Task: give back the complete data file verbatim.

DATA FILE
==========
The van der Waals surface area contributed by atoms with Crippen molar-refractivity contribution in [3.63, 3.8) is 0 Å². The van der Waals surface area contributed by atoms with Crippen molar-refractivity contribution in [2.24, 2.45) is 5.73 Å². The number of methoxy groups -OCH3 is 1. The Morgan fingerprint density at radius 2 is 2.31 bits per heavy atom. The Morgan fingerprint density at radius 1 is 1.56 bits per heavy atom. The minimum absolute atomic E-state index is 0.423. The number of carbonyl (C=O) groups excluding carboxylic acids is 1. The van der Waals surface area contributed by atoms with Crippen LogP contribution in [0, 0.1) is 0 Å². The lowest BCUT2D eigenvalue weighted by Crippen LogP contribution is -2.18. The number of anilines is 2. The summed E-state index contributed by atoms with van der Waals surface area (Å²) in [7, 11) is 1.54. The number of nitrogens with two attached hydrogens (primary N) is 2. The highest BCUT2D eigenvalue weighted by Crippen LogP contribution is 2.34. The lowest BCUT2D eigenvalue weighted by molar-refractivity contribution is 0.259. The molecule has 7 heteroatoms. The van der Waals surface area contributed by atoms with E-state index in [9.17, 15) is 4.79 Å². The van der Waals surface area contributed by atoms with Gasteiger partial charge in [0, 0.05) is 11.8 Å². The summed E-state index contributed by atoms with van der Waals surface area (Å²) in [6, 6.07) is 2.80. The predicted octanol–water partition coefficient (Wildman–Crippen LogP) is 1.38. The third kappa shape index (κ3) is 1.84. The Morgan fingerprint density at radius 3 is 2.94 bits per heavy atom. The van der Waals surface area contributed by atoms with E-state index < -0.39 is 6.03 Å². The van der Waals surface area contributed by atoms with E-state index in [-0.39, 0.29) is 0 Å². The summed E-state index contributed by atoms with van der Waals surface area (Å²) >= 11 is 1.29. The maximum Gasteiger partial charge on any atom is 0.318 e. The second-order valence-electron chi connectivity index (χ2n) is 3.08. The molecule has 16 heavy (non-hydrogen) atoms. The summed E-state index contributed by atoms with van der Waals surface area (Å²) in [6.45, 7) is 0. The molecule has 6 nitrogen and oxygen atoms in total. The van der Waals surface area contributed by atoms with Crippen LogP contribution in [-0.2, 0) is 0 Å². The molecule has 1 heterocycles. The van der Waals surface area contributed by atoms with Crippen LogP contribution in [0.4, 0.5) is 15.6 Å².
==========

The van der Waals surface area contributed by atoms with Crippen molar-refractivity contribution in [3.63, 3.8) is 0 Å². The van der Waals surface area contributed by atoms with Crippen molar-refractivity contribution in [2.24, 2.45) is 5.73 Å². The number of methoxy groups -OCH3 is 1. The Morgan fingerprint density at radius 2 is 2.31 bits per heavy atom. The Morgan fingerprint density at radius 1 is 1.56 bits per heavy atom. The minimum absolute atomic E-state index is 0.423. The number of carbonyl (C=O) groups excluding carboxylic acids is 1. The van der Waals surface area contributed by atoms with Crippen LogP contribution in [0, 0.1) is 0 Å². The lowest BCUT2D eigenvalue weighted by Crippen LogP contribution is -2.18. The number of anilines is 2. The summed E-state index contributed by atoms with van der Waals surface area (Å²) in [7, 11) is 1.54. The number of nitrogens with two attached hydrogens (primary N) is 2. The highest BCUT2D eigenvalue weighted by Crippen LogP contribution is 2.34. The lowest BCUT2D eigenvalue weighted by molar-refractivity contribution is 0.259. The molecule has 7 heteroatoms. The van der Waals surface area contributed by atoms with E-state index in [9.17, 15) is 4.79 Å². The van der Waals surface area contributed by atoms with Gasteiger partial charge in [0, 0.05) is 11.8 Å². The summed E-state index contributed by atoms with van der Waals surface area (Å²) in [6, 6.07) is 2.80. The predicted octanol–water partition coefficient (Wildman–Crippen LogP) is 1.38. The third kappa shape index (κ3) is 1.84. The Morgan fingerprint density at radius 3 is 2.94 bits per heavy atom. The van der Waals surface area contributed by atoms with E-state index < -0.39 is 6.03 Å². The van der Waals surface area contributed by atoms with E-state index in [-0.39, 0.29) is 0 Å². The summed E-state index contributed by atoms with van der Waals surface area (Å²) >= 11 is 1.29. The maximum Gasteiger partial charge on any atom is 0.318 e. The second-order valence-electron chi connectivity index (χ2n) is 3.08. The molecule has 16 heavy (non-hydrogen) atoms. The summed E-state index contributed by atoms with van der Waals surface area (Å²) in [6.45, 7) is 0. The molecule has 6 nitrogen and oxygen atoms in total. The van der Waals surface area contributed by atoms with Crippen LogP contribution in [-0.2, 0) is 0 Å². The molecule has 1 heterocycles. The van der Waals surface area contributed by atoms with Crippen LogP contribution in [0.4, 0.5) is 15.6 Å².